If you have any medical questions or concerns, please talk to your healthcare provider. The articles on Health Guide are underpinned by peer-reviewed research and information drawn from medical societies and governmental agencies. However, they are not a substitute for professional medical advice, diagnosis, or treatment.

  • Bonanno, D. R., Murley, G. S., Munteanu, S. E., Landorf, K. B., & Menz, H. B. (2018). Effectiveness of foot orthoses for the prevention of lower limb overuse injuries in naval recruits: a randomised controlled trial. British Journal of Sports Medicine , 52(5), 298–302. Doi:10.1136/bjsports-2017-098273. Retrieved from

  • Cortés González, R. E. (2020). Successful treatment of medial tibial stress syndrome in a collegiate athlete focusing on clinical findings and kinesiological factors contributing to pain. Physiotherapy Theory and Practice . doi: 10.1080/09593985.2020.1802798. Retrieved from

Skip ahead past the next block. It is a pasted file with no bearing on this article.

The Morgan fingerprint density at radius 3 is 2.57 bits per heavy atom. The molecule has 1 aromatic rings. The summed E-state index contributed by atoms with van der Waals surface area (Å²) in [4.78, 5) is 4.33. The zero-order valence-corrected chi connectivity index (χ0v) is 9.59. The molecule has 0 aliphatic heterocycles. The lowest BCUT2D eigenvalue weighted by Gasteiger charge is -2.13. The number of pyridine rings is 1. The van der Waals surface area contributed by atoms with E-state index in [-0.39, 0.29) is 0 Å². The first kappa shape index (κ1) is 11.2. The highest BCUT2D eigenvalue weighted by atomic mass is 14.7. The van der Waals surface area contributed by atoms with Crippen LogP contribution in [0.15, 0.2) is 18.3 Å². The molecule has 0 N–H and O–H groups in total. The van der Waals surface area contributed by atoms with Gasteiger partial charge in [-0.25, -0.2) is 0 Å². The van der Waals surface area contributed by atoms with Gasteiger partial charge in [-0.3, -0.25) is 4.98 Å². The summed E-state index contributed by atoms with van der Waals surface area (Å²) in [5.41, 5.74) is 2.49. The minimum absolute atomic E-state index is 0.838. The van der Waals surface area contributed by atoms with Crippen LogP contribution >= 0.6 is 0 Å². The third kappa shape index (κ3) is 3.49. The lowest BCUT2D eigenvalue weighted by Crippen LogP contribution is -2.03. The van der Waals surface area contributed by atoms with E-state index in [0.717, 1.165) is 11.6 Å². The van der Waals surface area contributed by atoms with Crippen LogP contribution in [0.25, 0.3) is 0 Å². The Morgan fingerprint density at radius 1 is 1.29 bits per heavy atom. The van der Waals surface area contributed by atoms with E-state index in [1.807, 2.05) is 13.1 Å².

• McClure, C. J. & Oh, R. (2021). Medial Tibial Stress Syndrome. [Updated Aug 11, 2021]. In: StatPearls [Internet]. Retrieved from

  • Van Gent, R. N., Siem, D., Van Middelkoop, M., Van Os, A. G., Bierma-Zeinstra, S. M., Koes, B. W., & Taunton, J. E. (2007). Incidence and determinants of lower extremity running injuries in long distance runners: A systematic review. British Journal of Sports Medicine, 41 (8), 469-480. doi: 10.1136/bjsm.2006.033548. Retrieved from

How we reviewed this article

Every article on Health Guide goes through rigorous fact-checking by our team of medical reviewers. Our reviewers are trained medical professionals who ensure each article contains the most up-to-date information, and that medical details have been correctly interpreted by the writer.

Current version

January 24, 2022

Written by

Kaitlin Sullivan

Fact checked by

Yael Cooperman, MD

About the medical reviewer

Yael Cooperman is a physician and works as a Senior Manager, Medical Content & Education at Ro.